People have always been fascinated with horses. From mankind’s first experiences with them, either through the parochial methods made timeless by the Spaniards (and later the Spanish riding school), or through the natural horsemanship techniques first mastered by Native Americans, horses have represented a power greater than man.
For centuries (and many would argue still today), horses were associated with wealth, and the pillaging of towns and villages frequently included the theft of many horses. Not only have horses represented power and wealth to man, but the mystique of something that is both not entirely understood, and not fully controlled.
In considering man’s long history with horses, and the endless fascination we have always had with them, it’s not hard to see why we would be equally intrigued with the idea that horses can, in some way, help heal what we cannot seem to heal ourselves.
But in turning to horses to help us understand ourselves more clearly, we have committed a sinful error. We have done what we do so often with things we do not understand — we have applied our own understanding to them. In the field of what is now known as equine facilitated psychotherapy, we have failed to account for the very agent of healing, that is, the horse.
Traditional methods of equine assisted psychotherapy and learning have looked only at the way the person has responded to the horse, all the while failing to miss the central point of the way in which the horse has responded to the person. This fallacy has occurred so much so that the horse has been treated as no more significant than any other non-living therapeutic entity, such as a child’s sand tray, or an adult’s crossword puzzle. This practice has even gone so far as to ask people to do things with horses that are completely unnatural for them, such as walking over tarps, painting them, and placing balls on their backs and heads in the service of “helping people understand themselves better.”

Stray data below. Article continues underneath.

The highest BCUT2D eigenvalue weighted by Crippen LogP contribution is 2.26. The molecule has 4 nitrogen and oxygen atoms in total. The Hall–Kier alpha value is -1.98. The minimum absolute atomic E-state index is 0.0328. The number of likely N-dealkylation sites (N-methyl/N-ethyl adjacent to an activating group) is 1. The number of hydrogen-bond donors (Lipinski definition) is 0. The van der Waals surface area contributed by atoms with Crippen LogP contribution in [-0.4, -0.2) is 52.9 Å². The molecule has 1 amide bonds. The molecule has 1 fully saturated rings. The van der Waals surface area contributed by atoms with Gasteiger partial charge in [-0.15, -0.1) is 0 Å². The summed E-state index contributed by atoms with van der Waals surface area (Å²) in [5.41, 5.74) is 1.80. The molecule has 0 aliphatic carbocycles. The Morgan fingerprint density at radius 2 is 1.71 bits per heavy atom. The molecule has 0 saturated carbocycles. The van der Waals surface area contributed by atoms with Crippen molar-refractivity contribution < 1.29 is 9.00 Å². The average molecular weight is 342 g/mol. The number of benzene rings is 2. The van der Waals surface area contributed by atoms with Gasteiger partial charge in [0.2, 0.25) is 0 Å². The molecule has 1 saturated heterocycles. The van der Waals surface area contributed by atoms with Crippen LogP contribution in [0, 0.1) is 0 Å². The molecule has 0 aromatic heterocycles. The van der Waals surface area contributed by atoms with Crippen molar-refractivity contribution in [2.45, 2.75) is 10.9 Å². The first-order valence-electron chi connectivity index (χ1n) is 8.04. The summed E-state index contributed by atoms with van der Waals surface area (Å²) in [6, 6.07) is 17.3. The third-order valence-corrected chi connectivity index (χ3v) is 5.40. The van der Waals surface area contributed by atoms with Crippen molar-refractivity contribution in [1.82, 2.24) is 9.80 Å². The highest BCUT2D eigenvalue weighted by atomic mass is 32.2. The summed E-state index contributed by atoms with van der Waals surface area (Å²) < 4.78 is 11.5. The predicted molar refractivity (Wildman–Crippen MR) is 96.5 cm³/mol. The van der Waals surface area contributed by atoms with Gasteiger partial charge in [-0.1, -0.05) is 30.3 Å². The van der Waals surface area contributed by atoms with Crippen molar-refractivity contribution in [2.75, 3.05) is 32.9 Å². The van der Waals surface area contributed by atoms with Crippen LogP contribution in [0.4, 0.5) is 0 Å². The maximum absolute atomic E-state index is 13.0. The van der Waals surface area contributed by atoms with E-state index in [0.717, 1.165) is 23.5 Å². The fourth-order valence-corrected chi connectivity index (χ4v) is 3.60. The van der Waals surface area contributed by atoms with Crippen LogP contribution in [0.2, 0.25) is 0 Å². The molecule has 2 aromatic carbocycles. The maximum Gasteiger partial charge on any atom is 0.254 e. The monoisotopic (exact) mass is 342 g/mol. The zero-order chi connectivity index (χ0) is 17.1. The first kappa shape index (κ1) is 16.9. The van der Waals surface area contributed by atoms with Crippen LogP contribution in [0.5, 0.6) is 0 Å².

Practitioners have even offered that it is not the way the horse responds that is of any significance, but rather, they way the patient responds to the horse, thereby completely neglecting the very thing that is purported to be the agent of healing. The consensus of practitioners now also conclusively promulgate the idea that horses “mirror” human emotions, which is a clear example of the need to make horses – that which is not understood – a reflection of ourselves. If a horse is said to “mirror” a human, does this not ignore the very concept that horses themselves have their own emotions? Wouldn’t their own emotions express themselves in ways that are unique to horses, and not simply reflections of us? When we are turning to horses to help us “learn about ourselves” why must our need to apply our own understanding of them come before actually learning to understand their language?
As a licensed clinical psychotherapist for more than ten years, but more importantly, a horse trainer for more than twenty years, I decided to write a book to shed insight into an area of the field that I feel has not only been completely overlooked, but sorely misunderstood. It is my belief that in the field of equine facilitated psychotherapy and learning, we have missed the very science that can most help us – that is, the horse’s own unique language, and just what horses mean through their responses to people.
Horse art available from Shutterstock.